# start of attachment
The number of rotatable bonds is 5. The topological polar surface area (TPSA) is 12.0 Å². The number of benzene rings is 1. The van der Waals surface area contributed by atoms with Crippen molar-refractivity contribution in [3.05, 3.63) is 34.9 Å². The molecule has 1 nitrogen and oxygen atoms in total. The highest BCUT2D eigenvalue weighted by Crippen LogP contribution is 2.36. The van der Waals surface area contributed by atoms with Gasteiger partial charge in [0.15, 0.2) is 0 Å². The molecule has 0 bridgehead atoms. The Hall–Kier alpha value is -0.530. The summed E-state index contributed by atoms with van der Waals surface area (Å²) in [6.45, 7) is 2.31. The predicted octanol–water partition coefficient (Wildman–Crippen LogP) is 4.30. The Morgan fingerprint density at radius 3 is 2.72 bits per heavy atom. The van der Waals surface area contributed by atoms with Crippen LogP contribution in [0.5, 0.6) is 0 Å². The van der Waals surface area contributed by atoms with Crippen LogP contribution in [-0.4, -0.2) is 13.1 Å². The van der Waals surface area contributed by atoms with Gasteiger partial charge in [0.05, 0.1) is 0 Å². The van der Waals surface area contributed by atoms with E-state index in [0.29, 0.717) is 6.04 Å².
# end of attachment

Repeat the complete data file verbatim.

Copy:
The number of rotatable bonds is 5. The topological polar surface area (TPSA) is 12.0 Å². The number of benzene rings is 1. The van der Waals surface area contributed by atoms with Crippen molar-refractivity contribution in [3.05, 3.63) is 34.9 Å². The molecule has 1 nitrogen and oxygen atoms in total. The highest BCUT2D eigenvalue weighted by Crippen LogP contribution is 2.36. The van der Waals surface area contributed by atoms with Gasteiger partial charge in [0.15, 0.2) is 0 Å². The molecule has 0 bridgehead atoms. The Hall–Kier alpha value is -0.530. The summed E-state index contributed by atoms with van der Waals surface area (Å²) in [6.45, 7) is 2.31. The predicted octanol–water partition coefficient (Wildman–Crippen LogP) is 4.30. The Morgan fingerprint density at radius 3 is 2.72 bits per heavy atom. The van der Waals surface area contributed by atoms with Crippen LogP contribution in [0.5, 0.6) is 0 Å². The van der Waals surface area contributed by atoms with Crippen LogP contribution in [-0.4, -0.2) is 13.1 Å². The van der Waals surface area contributed by atoms with Gasteiger partial charge in [0.05, 0.1) is 0 Å². The van der Waals surface area contributed by atoms with E-state index in [0.29, 0.717) is 6.04 Å².